TRPA is helping Lake Tahoe property owners to Get Defensive!
(Click here) to learn how you can become a local hero by defending your property before a fire starts.
BMPs and Defensible Space
BMPs and Defensible Space work together and whenever possible, wise homeowners choose to combine the work of both to help their properties become a working part of the ecosystem. Historically, Lake Tahoe's forests had far fewer trees and little fuel on the forest floor that could carry fire up in a ladder effect to the tops of trees. Low temperature fires burned the forest floor regularly keeping the forest healthy and lightly stocked. Soil below the trees was covered with decomposing pine needles and light vegetation. This kept the soil in place and from running into streams and the Lake.
(click here) to view a brochure on the natural fit of BMPs and Defensible Space.
Today, the forest is overcrowded and brush and small trees compete with larger trees for water and sunlight. Also, impervious surfaces like homes, driveways and roads abound and many homeowners clear their land to bare soil. Many other homeowners prefer leaving their property "as is" thinking brush, fallen limbs and pine cone litter are natural and safe.
If you choose to leave pine needles over bare soil to protect Lake Tahoe's famed clarity, please rake them once in the Spring and let them fall through the rest of the year. TRPA and local fire protection agencies are in agreement that handling pine needles this way is both defensible and a good BMP (Best Management Practice).
There is more to BMPs and Defensible Space than ground cover, however, and there are lot of choices available when it comes to making your home or business a working part of the ecosystem. Property owners should leave a five-foot "moat" of gravel or other non-combustible surface around all structures so that flames from a surface fire cannot ignite them. It's no mystery that gravel trenches are also recommended under roof eaves to infiltrate stormwater coming off drip lines. There is a natural fit for fire safety and erosion control techniques.
The rest of your property should have lean, healthy vegetation kept so that it can't carry fire into tree branches. And any stormwater should be captured and filtered before it leaves your property. Fire protection agencies and conservation districts offer free evaluations to all homeowners at Lake Tahoe and that's the best way to know exactly what you need to do to protect the Lake, your neighbors and yourself.
Contact the TRPA Erosion Control Team for assistance with Best Management Practices (BMPs) for stormwater control. Call (775) 589-5257.
For help with Defensible Space inspections, contact your local fire protection district or the TRPA forester at (775) 589-5244.
The Big Picture
TRPA is Changing for the Better. The Agency believes that Lake Tahoe’s pristine environment can be protected without sacrificing economic health and quality of life for the people who live and visit here. Our goal is to create a healthy, sustainable place that will be enjoyed for generations to come. TRPA recognizes the importance of improving the environment as well as the economy and the social well being of our community. The Agency has made a commitment to improving public service and relying on the latest scientific information to guide policy decisions. To ensure the highest level of service and to adapt to changes in the Tahoe Basin, TRPA re-evaluates its programs annually and sets five-year targets.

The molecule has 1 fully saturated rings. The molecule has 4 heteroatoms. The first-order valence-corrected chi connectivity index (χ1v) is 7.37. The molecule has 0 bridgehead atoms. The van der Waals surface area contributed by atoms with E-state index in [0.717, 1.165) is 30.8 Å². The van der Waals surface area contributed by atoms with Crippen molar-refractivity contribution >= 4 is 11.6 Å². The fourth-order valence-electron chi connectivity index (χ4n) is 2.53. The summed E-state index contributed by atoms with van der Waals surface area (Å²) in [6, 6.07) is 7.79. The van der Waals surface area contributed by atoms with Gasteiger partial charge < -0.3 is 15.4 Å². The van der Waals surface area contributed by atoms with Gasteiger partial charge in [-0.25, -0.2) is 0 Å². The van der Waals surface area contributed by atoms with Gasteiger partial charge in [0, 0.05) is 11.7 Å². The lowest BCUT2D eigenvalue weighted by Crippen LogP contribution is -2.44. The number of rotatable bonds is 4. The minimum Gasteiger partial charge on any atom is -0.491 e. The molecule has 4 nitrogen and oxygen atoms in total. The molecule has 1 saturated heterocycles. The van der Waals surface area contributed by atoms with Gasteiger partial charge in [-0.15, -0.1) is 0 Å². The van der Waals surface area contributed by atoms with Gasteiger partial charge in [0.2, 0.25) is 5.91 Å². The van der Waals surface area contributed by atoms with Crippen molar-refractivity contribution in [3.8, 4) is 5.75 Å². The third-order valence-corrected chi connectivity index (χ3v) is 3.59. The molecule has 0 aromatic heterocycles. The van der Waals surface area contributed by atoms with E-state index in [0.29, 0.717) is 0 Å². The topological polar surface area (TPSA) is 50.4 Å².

Why TRPA Exists
The Tahoe Regional Planning Agency is a unique entity created by a Compact
between the states of Nevada and California, sanctioned by the U.S. Congress, to protect and restore the environment of Lake Tahoe. The Compact defines the
extent of TRPA’s authority and purpose.
Vision and Mission
Our vision is to have a lake and environment that is clean, healthy and
sustainable for the community and future generations. Our mission is to
cooperatively lead the effort to preserve, restore, and enhance the unique
natural and human environment of the Lake Tahoe Region now and in the future.
What We Do
its mandate, the TRPA created and adopted a set of “environmental threshold
carrying capacities” (thresholds) for the Region in 1982. The Compact directs
the Agency to meet and maintain the thresholds and authorizes it to work through a variety of means including land use regulations, growth management, capital improvement programs, and resource management plans.
Core ValuesEnvironmental Protection
As TRPA staff carries out its mission, these are the beliefs and values guiding our actions and policies:
Public Service & Professionalism
Teamwork & Collaboration
The TRPA Community Liaison acts as on ombudsman so that public input and community concerns receive our full attention and your questions get answered.
To contact Jeff Cowen, the Community Liaison, call (775) 589-5278
or email him at email@example.com.